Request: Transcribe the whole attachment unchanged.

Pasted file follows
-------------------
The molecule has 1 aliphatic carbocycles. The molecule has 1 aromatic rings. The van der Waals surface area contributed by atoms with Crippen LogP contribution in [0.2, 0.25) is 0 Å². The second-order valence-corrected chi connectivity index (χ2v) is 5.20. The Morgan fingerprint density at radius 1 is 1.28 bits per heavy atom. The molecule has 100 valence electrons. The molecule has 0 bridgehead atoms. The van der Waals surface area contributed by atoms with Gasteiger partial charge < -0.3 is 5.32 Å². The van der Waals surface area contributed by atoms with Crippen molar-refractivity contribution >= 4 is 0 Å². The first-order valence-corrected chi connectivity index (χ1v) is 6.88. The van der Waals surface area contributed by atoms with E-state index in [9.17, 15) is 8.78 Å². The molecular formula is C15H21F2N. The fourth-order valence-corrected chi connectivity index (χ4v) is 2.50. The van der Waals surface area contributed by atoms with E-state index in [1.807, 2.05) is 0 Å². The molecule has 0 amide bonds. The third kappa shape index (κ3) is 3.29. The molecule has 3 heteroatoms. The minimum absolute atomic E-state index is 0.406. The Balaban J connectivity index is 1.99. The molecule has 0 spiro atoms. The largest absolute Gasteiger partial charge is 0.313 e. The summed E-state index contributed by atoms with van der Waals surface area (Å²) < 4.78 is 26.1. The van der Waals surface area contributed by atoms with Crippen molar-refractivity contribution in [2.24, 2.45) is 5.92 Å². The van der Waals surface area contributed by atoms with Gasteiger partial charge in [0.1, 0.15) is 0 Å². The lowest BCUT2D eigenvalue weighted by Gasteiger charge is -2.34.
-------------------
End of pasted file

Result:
The molecule has 1 aliphatic carbocycles. The molecule has 1 aromatic rings. The van der Waals surface area contributed by atoms with Crippen LogP contribution in [0.2, 0.25) is 0 Å². The second-order valence-corrected chi connectivity index (χ2v) is 5.20. The Morgan fingerprint density at radius 1 is 1.28 bits per heavy atom. The molecule has 100 valence electrons. The molecule has 0 bridgehead atoms. The van der Waals surface area contributed by atoms with Gasteiger partial charge < -0.3 is 5.32 Å². The van der Waals surface area contributed by atoms with Crippen molar-refractivity contribution >= 4 is 0 Å². The first-order valence-corrected chi connectivity index (χ1v) is 6.88. The van der Waals surface area contributed by atoms with E-state index in [9.17, 15) is 8.78 Å². The molecular formula is C15H21F2N. The fourth-order valence-corrected chi connectivity index (χ4v) is 2.50. The van der Waals surface area contributed by atoms with E-state index in [1.807, 2.05) is 0 Å². The molecule has 0 amide bonds. The third kappa shape index (κ3) is 3.29. The molecule has 3 heteroatoms. The minimum absolute atomic E-state index is 0.406. The Balaban J connectivity index is 1.99. The molecule has 0 spiro atoms. The largest absolute Gasteiger partial charge is 0.313 e. The summed E-state index contributed by atoms with van der Waals surface area (Å²) < 4.78 is 26.1. The van der Waals surface area contributed by atoms with Crippen molar-refractivity contribution in [2.24, 2.45) is 5.92 Å². The van der Waals surface area contributed by atoms with Gasteiger partial charge in [0.1, 0.15) is 0 Å². The lowest BCUT2D eigenvalue weighted by Gasteiger charge is -2.34.